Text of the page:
When the separatists took power, they became a genuine threat to LGBT people and members of sexual minorities were forced to flee their homes.
Igor, aged 25, from Donetsk says: “Once armed people appeared in the streets I got really scared. I knew that during demonstrations they were always yelling that people like me should be killed, that we were running a gay propaganda campaign, and rubbish of that kind. I used to joke about it until these people took over the city. That was when I left for Kyiv and I’ve no plans to return home.”
Konstantin, a gay activist from Donetsk notes: “Out of my circle of friends, 80 per cent have gone away. The rest sit around at home, or if there’s shooting they may be down in the cellars.”
On the night if 7-8 June 2014, the Vavilon (“Babylon”) gay club in Donetsk was attacked. This was how the manager of the club described the incident: “A group of up to ten people burst into the club. To begin with, all guests had their documents, telephones and money removed. Everything was later returned, except the money. Two people were badly beaten. The rest were left slightly hurt and suffering from shock. I don’t think any of the girls were touched, I didn’t see anything myself. Only the guys were victimized. The whole thing lasted about an hour, no longer than that. Then everyone was released. And obviously the kids were also verbally abused…” Since then, the club has ceased to exist.
Andrei Kravchuk, a specialist from the “Our world” Centre, says: “In the Donbass, homosexuals are experiencing the return of the Soviet era. People are trying to minimize all contact with each other.”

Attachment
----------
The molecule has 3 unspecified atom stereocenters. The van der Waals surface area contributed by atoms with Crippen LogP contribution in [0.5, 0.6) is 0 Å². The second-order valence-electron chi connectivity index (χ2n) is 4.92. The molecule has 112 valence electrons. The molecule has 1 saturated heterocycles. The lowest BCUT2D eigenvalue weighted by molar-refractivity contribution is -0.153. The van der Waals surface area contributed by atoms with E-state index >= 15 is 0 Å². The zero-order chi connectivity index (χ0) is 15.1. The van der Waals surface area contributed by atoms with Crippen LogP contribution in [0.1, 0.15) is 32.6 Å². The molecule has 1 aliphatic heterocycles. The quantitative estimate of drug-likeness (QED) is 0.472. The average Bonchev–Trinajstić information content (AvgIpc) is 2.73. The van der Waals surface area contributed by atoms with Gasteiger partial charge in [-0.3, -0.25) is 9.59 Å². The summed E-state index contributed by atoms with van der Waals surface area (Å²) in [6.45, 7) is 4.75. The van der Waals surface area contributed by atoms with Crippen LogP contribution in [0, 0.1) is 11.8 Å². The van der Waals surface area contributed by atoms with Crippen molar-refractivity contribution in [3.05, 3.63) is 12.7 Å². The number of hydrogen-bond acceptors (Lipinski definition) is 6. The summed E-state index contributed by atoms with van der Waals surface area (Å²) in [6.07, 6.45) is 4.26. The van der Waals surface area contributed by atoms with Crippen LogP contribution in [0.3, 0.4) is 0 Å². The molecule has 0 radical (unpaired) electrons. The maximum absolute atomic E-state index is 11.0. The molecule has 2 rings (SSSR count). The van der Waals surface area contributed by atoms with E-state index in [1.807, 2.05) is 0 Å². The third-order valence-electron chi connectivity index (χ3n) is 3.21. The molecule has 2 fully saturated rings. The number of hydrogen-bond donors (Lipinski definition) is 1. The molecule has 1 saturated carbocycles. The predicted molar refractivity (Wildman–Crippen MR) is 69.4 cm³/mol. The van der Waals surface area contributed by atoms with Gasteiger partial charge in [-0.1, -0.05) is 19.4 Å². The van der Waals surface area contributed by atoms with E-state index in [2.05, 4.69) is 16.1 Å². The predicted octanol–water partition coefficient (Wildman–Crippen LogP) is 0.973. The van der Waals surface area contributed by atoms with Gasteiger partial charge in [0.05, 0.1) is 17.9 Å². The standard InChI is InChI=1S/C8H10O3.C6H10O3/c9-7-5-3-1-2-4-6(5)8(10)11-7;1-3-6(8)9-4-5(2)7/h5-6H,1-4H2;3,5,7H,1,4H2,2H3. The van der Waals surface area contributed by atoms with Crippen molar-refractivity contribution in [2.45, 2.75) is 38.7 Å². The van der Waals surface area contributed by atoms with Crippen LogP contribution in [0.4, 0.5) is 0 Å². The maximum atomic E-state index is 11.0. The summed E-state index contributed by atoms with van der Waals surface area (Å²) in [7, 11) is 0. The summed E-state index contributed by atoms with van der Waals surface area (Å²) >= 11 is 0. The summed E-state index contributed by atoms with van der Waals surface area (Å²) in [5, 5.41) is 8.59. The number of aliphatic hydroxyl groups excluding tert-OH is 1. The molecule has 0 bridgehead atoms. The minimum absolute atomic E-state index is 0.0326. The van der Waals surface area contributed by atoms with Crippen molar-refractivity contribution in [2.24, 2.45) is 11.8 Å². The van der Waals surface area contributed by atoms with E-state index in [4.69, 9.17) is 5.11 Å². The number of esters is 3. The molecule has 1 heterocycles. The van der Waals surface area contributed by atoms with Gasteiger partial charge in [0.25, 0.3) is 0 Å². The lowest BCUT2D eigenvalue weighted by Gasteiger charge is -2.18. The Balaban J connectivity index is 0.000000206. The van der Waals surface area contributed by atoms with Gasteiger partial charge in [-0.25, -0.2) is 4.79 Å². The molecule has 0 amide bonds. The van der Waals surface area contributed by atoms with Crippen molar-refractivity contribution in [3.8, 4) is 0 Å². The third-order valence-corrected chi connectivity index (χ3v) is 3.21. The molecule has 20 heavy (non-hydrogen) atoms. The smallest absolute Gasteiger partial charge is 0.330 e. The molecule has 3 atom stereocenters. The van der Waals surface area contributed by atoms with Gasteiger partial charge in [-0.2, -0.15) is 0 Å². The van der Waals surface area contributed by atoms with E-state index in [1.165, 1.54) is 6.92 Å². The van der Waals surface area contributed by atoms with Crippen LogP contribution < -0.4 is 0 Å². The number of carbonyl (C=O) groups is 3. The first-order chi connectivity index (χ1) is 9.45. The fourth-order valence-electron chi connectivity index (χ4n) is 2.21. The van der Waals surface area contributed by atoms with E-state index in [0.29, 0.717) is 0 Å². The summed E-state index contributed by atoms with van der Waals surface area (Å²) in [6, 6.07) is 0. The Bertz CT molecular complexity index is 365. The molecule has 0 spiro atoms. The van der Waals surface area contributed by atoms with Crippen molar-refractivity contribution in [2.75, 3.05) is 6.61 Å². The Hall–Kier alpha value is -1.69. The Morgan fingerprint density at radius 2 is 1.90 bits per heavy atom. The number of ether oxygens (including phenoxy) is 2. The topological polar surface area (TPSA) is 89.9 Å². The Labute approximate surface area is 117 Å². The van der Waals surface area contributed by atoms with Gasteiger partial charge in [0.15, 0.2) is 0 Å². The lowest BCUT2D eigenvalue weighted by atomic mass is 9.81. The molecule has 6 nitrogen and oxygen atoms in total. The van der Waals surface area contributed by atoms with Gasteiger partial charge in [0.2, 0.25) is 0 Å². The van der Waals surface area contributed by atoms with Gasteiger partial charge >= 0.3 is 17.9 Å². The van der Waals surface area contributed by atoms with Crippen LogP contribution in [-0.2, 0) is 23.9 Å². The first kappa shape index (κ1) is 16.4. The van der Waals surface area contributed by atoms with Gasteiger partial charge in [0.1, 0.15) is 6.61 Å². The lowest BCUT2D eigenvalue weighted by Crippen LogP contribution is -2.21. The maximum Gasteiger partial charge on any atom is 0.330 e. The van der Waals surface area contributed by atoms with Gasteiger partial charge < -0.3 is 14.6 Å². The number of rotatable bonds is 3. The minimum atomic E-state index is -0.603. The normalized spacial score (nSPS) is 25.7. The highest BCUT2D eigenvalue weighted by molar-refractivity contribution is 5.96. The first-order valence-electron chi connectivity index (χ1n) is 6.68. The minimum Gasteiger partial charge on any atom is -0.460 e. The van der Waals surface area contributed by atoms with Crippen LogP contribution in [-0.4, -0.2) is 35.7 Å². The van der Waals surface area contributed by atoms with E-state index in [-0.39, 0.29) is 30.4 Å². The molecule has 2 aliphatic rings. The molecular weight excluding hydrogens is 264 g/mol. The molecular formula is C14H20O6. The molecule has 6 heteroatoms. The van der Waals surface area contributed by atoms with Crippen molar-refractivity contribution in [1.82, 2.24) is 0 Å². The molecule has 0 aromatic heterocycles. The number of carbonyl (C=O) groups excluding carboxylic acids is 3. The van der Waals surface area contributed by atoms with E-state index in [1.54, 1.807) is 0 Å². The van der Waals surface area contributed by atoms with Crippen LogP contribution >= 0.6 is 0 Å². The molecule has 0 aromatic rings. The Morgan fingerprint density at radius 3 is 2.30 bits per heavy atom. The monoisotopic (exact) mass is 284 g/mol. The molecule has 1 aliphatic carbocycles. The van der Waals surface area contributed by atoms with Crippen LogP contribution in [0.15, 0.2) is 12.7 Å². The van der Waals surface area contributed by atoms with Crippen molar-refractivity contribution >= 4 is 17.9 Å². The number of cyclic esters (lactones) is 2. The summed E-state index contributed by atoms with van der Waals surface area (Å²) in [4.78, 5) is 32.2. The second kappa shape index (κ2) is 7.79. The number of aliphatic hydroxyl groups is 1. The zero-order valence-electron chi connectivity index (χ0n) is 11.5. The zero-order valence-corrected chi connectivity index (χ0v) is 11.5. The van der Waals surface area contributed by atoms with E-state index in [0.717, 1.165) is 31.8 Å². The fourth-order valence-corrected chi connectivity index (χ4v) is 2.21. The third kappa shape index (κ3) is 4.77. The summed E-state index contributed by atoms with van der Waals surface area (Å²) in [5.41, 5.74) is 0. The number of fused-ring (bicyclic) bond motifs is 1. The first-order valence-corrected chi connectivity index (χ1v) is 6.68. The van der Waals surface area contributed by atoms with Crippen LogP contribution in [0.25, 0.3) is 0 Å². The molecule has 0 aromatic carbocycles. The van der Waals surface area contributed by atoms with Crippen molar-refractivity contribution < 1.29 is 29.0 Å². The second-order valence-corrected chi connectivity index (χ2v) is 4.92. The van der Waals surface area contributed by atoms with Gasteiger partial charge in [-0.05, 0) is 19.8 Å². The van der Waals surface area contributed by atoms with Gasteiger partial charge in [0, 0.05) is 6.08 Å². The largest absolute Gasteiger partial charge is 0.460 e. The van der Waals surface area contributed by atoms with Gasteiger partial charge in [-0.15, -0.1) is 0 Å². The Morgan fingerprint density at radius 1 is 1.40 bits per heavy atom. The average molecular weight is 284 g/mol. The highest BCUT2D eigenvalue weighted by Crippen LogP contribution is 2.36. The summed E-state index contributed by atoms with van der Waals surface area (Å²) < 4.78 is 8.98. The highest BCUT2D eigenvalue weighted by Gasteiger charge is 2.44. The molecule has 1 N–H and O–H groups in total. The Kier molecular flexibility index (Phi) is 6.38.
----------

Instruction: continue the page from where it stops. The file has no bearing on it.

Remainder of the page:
By way of example, he recalls events in Lugansk in January 2015, when Yuri, a 38-year-old gay man was murdered (probably by someone he had met on social media). The separatist “people’s militia” took advantage of the incident and set about creating a “file” on gays in Lugansk by copying the telephone numbers of the murdered man’s contacts.
The director of the Interregional Centre for LGBT Studies, Donbass Sotsporekt (“The Donbass social project”), Maxim Kas’yanchuk confirms Kravchuk’s view: “Gays are hiding away in corners and staying put. They are trying to ensure that they offer no excuse for intimidation.”
Konstantin, a gay activist from Donetsk, describes the hidden dangers that gays face: “It’s a standard set-up. Getting to know someone on social media, meeting up with an undercover cop, arriving at a flat in which hidden webcams have already been installed… And then the pigs break in and what follows ranges from allegations of paedophilia to straightforward blackmail: ‘show us the money and we won’t tell anyone’.” Konstantin also notes that traps of this kind were set by Donetsk law enforcement agencies in peacetime as well. As far as many gays are concerned “nothing has changed”.
The authorities of the separatist republics are aiming to consolidate discrimination against LGBT people at a statutory level. The “Constitution of the Donetsk People’s Republic [DPR]” includes the clause: “No form of perverted union between people of the same sex is recognized or permitted in the Donetsk People’s Republic, and [any such union] is subject to penalty by law.” Further, the document notes that the “dominant faith” of the “DPR” is Orthodox Christianity.